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Should big sodas be banned?

Bill Ritter's daily take on the news.
May 31, 2012 1:35:36 PM PDT
So is Mayor Bloomberg going too far? There are many people who say he is, with his proposal to ban sugared drinks larger than 16 ounces.

Even some of his supporters - who back the Mayor's campaign to limit smoking in public, and post calorie totals, and grade restaurants for health standards - are feeling a few cringes about this proposed ban on super-sized sugared drinks.

Of course they're problematic, these drinks. There's simply too much sugar in these sodas. And, yes, obesity is a huge problem.

But drinks aren't the biggest contributors to obesity - they're just one factor. And the bigger question is the haunting one: Is government overreaching its responsibilities, telling people how much soda they can't drink? And isn't a bit ludicrous when someone could just buy 2 16-ounce drinks, instead of a 24-ounce soda?

I'm just sayin'.

Anyway, it's a talker - both the substance of the ban and the question of the Mayor acting as a kind of health nanny.

We'll have the latest - and reaction - tonight at 11.

And we'd like to know what you think, by CLICKING HERE.

Also at 11, we're following the big developments, and chaos, at the high-profile and high-stakes federal corruption trial of John Edwards, the former U.S. Senator and Presidential candidate. A mistrial has been declared on five of the counts against Edwards, and the jury found him not guilty on one count.

A huge defeat for the government, which charged Edwards with using campaign funds as hush money to keep his mistress quiet during his Presidential campaign. He had claimed it was not campaign money - and it was to keep the news of his affair, and subsequent child, away from his wife.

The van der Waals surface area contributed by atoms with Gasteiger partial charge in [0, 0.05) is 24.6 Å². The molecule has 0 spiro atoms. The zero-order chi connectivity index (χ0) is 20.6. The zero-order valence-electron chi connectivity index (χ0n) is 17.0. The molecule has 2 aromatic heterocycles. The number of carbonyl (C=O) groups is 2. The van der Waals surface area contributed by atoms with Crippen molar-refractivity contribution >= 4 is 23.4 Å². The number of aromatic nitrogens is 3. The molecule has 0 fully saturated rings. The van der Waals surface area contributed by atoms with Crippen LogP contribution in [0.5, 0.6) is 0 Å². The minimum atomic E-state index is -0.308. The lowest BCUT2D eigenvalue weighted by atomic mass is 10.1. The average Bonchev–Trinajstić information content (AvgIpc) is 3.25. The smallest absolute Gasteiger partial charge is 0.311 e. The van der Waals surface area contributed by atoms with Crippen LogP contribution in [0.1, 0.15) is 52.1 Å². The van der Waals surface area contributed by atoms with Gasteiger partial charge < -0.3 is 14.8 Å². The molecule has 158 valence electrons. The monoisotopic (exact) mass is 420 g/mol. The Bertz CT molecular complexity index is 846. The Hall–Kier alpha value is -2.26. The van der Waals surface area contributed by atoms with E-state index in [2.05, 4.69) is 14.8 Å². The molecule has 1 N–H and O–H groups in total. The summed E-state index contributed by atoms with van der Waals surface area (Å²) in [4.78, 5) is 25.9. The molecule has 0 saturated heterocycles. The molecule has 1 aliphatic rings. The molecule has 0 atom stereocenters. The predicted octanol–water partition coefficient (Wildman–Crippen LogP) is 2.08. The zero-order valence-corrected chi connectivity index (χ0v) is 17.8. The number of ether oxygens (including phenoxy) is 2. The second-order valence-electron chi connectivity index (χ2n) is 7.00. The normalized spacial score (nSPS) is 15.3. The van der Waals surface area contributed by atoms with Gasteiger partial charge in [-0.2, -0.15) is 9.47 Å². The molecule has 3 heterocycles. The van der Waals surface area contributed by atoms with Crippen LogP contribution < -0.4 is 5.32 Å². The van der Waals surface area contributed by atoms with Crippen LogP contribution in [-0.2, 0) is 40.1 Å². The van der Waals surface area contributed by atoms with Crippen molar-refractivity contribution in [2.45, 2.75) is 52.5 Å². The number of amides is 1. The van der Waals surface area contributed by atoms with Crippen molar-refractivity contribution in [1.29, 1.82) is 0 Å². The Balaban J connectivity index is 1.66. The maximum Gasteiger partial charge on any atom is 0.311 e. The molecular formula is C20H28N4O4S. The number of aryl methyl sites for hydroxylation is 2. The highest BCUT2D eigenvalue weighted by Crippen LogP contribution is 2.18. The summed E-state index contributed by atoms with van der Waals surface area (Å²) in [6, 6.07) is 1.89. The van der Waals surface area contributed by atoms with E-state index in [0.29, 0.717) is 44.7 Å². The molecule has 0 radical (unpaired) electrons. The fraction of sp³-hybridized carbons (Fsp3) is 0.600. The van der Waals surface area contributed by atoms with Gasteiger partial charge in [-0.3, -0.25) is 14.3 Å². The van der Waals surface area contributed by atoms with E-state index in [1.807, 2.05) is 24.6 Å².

The chaos earlier today involved the jury walking into the courtroom in North Carolina, and the judge said she understood they had a verdict on all counts. The jury foreman looked at her and said, "no."

They did say they reached a verdict on one count - but they didn't say whether it was guilty or not.

Now we know. Will the government seek a retrial on the 5 deadlocked counts? We're following the latest developments, at 11.

And finally, a personal note. We said goodbye this afternoon in the newsroom to an Eyewitness News veteran, and a fixture for 30 years here. Our medical producer Graciela Rogerio, who has been joined at the hip, editorially speaking, to our Dr. Jay Adlersberg for all those years. In fact, at her goodbye fete today, Dr. Grase, as we call her, said that Jay googled himself yesterday, "and my picture came up."

She knows as much about medicine as most doctors, and more about medical issues. And, most importantly, she knows about people. One of the kindest and valuable people we have. Make that had.

I'm sure her Act Three will be just as splendid as her tenure here. All those medical stories you've come to rely on for important health information - Graciela made them happen.

So let the wind be at your back, dear friend. We will miss you, Graciela Rogerio.

BILL RITTER

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